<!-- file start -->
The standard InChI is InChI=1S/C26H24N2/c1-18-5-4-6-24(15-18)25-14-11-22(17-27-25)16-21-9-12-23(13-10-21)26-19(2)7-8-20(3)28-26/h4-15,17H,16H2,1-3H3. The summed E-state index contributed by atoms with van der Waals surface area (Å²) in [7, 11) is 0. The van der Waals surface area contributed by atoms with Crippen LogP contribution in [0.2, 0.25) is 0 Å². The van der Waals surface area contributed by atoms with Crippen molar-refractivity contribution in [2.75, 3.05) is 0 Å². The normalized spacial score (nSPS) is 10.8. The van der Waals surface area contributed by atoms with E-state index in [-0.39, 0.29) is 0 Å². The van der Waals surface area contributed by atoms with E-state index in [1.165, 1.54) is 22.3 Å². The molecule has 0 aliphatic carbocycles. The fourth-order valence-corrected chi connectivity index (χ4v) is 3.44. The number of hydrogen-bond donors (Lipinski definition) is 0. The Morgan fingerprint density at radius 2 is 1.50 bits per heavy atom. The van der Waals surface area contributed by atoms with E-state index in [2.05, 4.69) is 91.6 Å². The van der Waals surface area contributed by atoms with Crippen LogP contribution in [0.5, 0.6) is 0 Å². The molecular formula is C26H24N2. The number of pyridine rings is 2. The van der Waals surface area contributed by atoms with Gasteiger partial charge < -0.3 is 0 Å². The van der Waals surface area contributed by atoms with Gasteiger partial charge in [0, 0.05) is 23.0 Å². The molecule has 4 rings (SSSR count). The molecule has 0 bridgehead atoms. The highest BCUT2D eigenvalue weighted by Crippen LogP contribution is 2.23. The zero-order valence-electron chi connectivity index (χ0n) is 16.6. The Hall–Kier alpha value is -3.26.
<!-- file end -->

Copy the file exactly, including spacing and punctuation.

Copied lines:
The standard InChI is InChI=1S/C26H24N2/c1-18-5-4-6-24(15-18)25-14-11-22(17-27-25)16-21-9-12-23(13-10-21)26-19(2)7-8-20(3)28-26/h4-15,17H,16H2,1-3H3. The summed E-state index contributed by atoms with van der Waals surface area (Å²) in [7, 11) is 0. The van der Waals surface area contributed by atoms with Crippen LogP contribution in [0.2, 0.25) is 0 Å². The van der Waals surface area contributed by atoms with Crippen molar-refractivity contribution in [2.75, 3.05) is 0 Å². The normalized spacial score (nSPS) is 10.8. The van der Waals surface area contributed by atoms with E-state index in [-0.39, 0.29) is 0 Å². The van der Waals surface area contributed by atoms with E-state index in [1.165, 1.54) is 22.3 Å². The molecule has 0 aliphatic carbocycles. The fourth-order valence-corrected chi connectivity index (χ4v) is 3.44. The number of hydrogen-bond donors (Lipinski definition) is 0. The Morgan fingerprint density at radius 2 is 1.50 bits per heavy atom. The van der Waals surface area contributed by atoms with E-state index in [2.05, 4.69) is 91.6 Å². The van der Waals surface area contributed by atoms with Crippen LogP contribution in [0.5, 0.6) is 0 Å². The molecular formula is C26H24N2. The number of pyridine rings is 2. The van der Waals surface area contributed by atoms with Gasteiger partial charge < -0.3 is 0 Å². The van der Waals surface area contributed by atoms with Gasteiger partial charge in [0, 0.05) is 23.0 Å². The molecule has 4 rings (SSSR count). The molecule has 0 bridgehead atoms. The highest BCUT2D eigenvalue weighted by Crippen LogP contribution is 2.23. The zero-order valence-electron chi connectivity index (χ0n) is 16.6. The Hall–Kier alpha value is -3.26.